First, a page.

On January 6, 2021, the U.S. Department of Labor (DOL) announced its final rule to clarify whether a worker is an employee or an independent contractor under the Fair Labor Standards Act (FLSA). The final rule was published in the Federal Register on January 7, 2021 and the effective date is March 8, 2021. You may read the entire rule here.
Contractors with cost reimbursable contracts that include the Allowable cost and payment clause, FAR 52.216-7 or Payments under Time-and-Materials and Labor-Hour contracts clause, FAR 52.232-7, are required to submit an Incurred Cost Proposal for each fiscal year costs were incurred on any cost reimbursable contract. This incurred cost proposal is provided to your Administrative Contracting Officer (ACO) and Defense Contract Audit Agency (DCAA) with a deadline of six months after the Contractor’s fiscal year end. Once the Incurred Cost Proposal is received by DCAA, they review it for adequacy. DCAA provides a notification to the Contractor, typically via email, that the proposal is deemed adequate for audit or outlines changes DCAA believes are necessary. That is great to know it is adequate for audit but what does that mean? This means that DCAA has reviewed the incurred cost proposal and determined that the schedules are properly completed for them to begin the audit potentially.
How would you feel if you had unlimited access to all the resources Redstone Government Consulting had to offer? Relief? Security? Control? Protected? Re-focused?
FAR Part 31.205 -1 – Public Relations and Advertising Costs
“Marketing is the activity, set of institutions, and processes for creating, communicating, delivering, and exchanging offerings that have value for customers, clients, partners, and society at large.” (American Marketing Association)
“Advertising is the action of calling something to the attention of the public especially by paid announcements.” (Merriam-Webster)
“Public relations (PR) is a strategic communication process that builds mutually beneficial relationships between organizations and their publics.” (Public Relations Society of America (PRSA))
It’s everyone’s least favorite time of year. That’s right, tax season. For those of us who no longer work in public accounting, this time of year is now a welcome reprieve; although for us, it also marks the start of incurred cost season. If you’re not sure what an Incurred Cost Submission is or have questions about that topic, visit our website for a variety of resources.
A recent ASBCA decision (No 61583) confirms that Government benevolence does not extend to penalties associated with a contractor’s final indirect cost rate proposal (FICRP) which included expressly unallowable indirect costs. In one case, the issue was unallowable legal costs incurred as a result of the US Department of Justice (DOJ) investigation of the contractor, which was triggered by information suggesting that the contractor claimed indirect salaries for an individual whose services were as the housekeeper for the owners of the company and thus unallowable as costs allowable to Government contracts.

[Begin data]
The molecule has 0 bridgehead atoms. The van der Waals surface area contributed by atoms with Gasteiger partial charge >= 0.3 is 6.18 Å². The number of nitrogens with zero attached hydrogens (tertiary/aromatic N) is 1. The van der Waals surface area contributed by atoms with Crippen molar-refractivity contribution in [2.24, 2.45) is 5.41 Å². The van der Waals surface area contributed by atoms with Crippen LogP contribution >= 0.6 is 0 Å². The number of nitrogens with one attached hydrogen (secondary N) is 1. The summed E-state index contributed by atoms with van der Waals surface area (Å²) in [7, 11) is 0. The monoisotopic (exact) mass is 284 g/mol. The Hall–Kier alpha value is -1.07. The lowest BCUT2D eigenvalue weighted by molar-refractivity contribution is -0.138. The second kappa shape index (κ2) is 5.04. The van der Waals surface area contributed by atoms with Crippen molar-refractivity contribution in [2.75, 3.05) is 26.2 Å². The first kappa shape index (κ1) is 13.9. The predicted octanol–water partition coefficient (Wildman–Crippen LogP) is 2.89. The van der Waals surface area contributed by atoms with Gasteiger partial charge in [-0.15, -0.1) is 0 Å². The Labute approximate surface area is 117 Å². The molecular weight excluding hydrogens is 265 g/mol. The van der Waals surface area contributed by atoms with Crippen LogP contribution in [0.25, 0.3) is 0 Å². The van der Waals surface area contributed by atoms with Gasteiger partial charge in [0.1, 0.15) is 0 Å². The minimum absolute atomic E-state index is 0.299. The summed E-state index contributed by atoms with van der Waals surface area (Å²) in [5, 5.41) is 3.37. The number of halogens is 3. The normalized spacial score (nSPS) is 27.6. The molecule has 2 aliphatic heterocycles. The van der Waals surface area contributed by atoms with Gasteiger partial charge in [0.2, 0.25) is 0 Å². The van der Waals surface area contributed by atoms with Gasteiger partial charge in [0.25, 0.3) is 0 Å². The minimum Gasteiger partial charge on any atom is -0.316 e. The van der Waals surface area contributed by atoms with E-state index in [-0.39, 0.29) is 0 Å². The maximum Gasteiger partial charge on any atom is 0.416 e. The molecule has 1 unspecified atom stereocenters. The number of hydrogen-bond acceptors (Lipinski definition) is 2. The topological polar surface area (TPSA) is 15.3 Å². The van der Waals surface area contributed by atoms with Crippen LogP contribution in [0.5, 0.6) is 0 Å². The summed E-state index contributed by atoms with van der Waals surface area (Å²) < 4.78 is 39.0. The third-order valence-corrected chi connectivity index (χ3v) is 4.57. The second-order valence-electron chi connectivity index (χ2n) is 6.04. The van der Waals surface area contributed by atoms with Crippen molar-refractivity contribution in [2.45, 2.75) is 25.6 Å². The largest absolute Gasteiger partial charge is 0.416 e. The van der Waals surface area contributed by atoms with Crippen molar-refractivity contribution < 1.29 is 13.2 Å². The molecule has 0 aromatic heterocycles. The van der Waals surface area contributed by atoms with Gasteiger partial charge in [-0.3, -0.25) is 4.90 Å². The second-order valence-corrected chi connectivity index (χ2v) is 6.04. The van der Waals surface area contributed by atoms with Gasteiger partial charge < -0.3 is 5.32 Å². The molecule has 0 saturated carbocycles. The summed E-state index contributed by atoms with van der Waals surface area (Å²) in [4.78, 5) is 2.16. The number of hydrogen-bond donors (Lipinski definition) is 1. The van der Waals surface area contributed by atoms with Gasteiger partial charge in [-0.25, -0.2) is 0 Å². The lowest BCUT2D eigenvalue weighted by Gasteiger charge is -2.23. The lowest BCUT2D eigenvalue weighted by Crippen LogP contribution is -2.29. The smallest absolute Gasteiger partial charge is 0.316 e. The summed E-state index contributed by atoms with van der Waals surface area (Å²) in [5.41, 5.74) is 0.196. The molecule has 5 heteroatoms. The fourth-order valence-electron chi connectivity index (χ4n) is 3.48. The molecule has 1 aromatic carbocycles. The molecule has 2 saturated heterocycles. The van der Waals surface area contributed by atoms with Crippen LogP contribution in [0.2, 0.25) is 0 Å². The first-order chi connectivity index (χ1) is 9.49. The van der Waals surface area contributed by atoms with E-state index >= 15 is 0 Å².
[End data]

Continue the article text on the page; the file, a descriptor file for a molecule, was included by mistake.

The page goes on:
With its January 25th decision in SuperShuttle DFW Inc., the National Labor Relations Board (NLRB) altered its stance on the independent contractor standard. In a 3-1 vote, the NLRB amended its previous decision in FedEx Home Delivery (2014), asserting that a worker’s classification under the National Labor Relations Act (NLRA) should depend largely on the traditional common-law standard rather than economic factors.
The 2018 EEO-1 reporting deadline, originally set for March 31, 2019, has been extended to May 31, 2019 due to the recent government shutdown. The EEOC, which planned to open the 2018 EEO-1 filing website during the second or third week of January 2019, closed its offices during the shutdown, and is now expected to launch in March. As employers wait for the filing website to launch, they may want to proactively gather employment data from the fourth quarter of 2018 so they will be prepared to file their EEO-1 report in a timely manner.
In the last article, I talked about some of the early considerations for beginning the path toward your first government contract. I would encourage you to take a look here before diving in on the next major question to answer when pursuing your first government contract. That question is:
For over a decade I’ve had the opportunity to work with many contractors pursuing their first government contract. In my role as the VP of Special Projects at Redstone GCI many companies that I routinely assist are in the process of acquiring their first contract or in the very early stages of contract performance. While I do work with small businesses going through the process of initial contract pursuit and mature government contractors, most companies that I work with are larger commercial or international companies. I like to think of the role that our team provides as a voice of reason providing a measured approach to compliance to ensure the costs for barriers to entry (e.g. DFARS Business Systems) into the U.S. federal market are recoverable by the company.